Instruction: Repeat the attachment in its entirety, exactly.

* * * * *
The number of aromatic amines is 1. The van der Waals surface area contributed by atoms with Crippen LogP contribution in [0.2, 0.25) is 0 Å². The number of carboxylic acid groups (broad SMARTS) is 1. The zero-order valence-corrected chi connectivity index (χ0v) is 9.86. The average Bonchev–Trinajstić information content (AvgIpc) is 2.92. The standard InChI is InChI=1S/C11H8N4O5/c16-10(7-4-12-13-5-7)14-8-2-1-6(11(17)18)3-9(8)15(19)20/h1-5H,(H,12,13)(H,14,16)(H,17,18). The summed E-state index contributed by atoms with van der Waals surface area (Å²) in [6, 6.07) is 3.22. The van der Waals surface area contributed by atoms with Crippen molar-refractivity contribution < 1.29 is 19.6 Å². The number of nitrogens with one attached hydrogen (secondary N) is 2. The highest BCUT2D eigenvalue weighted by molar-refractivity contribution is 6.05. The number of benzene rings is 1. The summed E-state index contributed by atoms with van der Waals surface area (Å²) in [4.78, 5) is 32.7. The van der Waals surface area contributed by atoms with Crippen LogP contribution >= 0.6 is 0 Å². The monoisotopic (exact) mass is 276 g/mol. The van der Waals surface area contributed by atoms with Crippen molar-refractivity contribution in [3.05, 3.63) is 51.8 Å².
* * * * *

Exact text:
The number of aromatic amines is 1. The van der Waals surface area contributed by atoms with Crippen LogP contribution in [0.2, 0.25) is 0 Å². The number of carboxylic acid groups (broad SMARTS) is 1. The zero-order valence-corrected chi connectivity index (χ0v) is 9.86. The average Bonchev–Trinajstić information content (AvgIpc) is 2.92. The standard InChI is InChI=1S/C11H8N4O5/c16-10(7-4-12-13-5-7)14-8-2-1-6(11(17)18)3-9(8)15(19)20/h1-5H,(H,12,13)(H,14,16)(H,17,18). The summed E-state index contributed by atoms with van der Waals surface area (Å²) in [6, 6.07) is 3.22. The van der Waals surface area contributed by atoms with Crippen molar-refractivity contribution < 1.29 is 19.6 Å². The number of nitrogens with one attached hydrogen (secondary N) is 2. The highest BCUT2D eigenvalue weighted by molar-refractivity contribution is 6.05. The number of benzene rings is 1. The summed E-state index contributed by atoms with van der Waals surface area (Å²) in [4.78, 5) is 32.7. The van der Waals surface area contributed by atoms with Crippen LogP contribution >= 0.6 is 0 Å². The monoisotopic (exact) mass is 276 g/mol. The van der Waals surface area contributed by atoms with Crippen molar-refractivity contribution in [3.05, 3.63) is 51.8 Å².